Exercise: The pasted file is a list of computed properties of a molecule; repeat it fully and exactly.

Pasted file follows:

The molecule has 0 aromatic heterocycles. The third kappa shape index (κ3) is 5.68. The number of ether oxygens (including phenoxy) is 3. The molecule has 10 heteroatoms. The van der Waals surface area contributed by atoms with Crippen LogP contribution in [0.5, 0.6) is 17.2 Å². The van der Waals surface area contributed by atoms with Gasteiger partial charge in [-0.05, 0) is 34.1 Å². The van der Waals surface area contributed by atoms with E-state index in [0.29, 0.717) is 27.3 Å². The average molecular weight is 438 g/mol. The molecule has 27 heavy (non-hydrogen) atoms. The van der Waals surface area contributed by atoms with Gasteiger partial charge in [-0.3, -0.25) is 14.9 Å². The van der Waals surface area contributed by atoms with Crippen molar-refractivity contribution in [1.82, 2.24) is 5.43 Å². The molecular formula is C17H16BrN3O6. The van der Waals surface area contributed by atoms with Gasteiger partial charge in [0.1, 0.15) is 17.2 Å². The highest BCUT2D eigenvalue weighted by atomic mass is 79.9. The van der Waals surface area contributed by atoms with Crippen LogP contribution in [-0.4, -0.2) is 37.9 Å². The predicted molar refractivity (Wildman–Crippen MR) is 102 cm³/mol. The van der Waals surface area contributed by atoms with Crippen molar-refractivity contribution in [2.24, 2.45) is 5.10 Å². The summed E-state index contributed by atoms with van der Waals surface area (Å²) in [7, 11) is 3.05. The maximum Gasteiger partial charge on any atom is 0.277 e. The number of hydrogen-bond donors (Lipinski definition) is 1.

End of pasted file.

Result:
The molecule has 0 aromatic heterocycles. The third kappa shape index (κ3) is 5.68. The number of ether oxygens (including phenoxy) is 3. The molecule has 10 heteroatoms. The van der Waals surface area contributed by atoms with Crippen LogP contribution in [0.5, 0.6) is 17.2 Å². The van der Waals surface area contributed by atoms with Gasteiger partial charge in [-0.05, 0) is 34.1 Å². The van der Waals surface area contributed by atoms with E-state index in [0.29, 0.717) is 27.3 Å². The average molecular weight is 438 g/mol. The molecule has 27 heavy (non-hydrogen) atoms. The van der Waals surface area contributed by atoms with Gasteiger partial charge in [-0.3, -0.25) is 14.9 Å². The van der Waals surface area contributed by atoms with Crippen molar-refractivity contribution in [1.82, 2.24) is 5.43 Å². The molecular formula is C17H16BrN3O6. The van der Waals surface area contributed by atoms with Gasteiger partial charge in [0.1, 0.15) is 17.2 Å². The highest BCUT2D eigenvalue weighted by atomic mass is 79.9. The van der Waals surface area contributed by atoms with Crippen LogP contribution in [-0.4, -0.2) is 37.9 Å². The predicted molar refractivity (Wildman–Crippen MR) is 102 cm³/mol. The van der Waals surface area contributed by atoms with Crippen molar-refractivity contribution in [2.24, 2.45) is 5.10 Å². The summed E-state index contributed by atoms with van der Waals surface area (Å²) in [7, 11) is 3.05. The maximum Gasteiger partial charge on any atom is 0.277 e. The number of hydrogen-bond donors (Lipinski definition) is 1.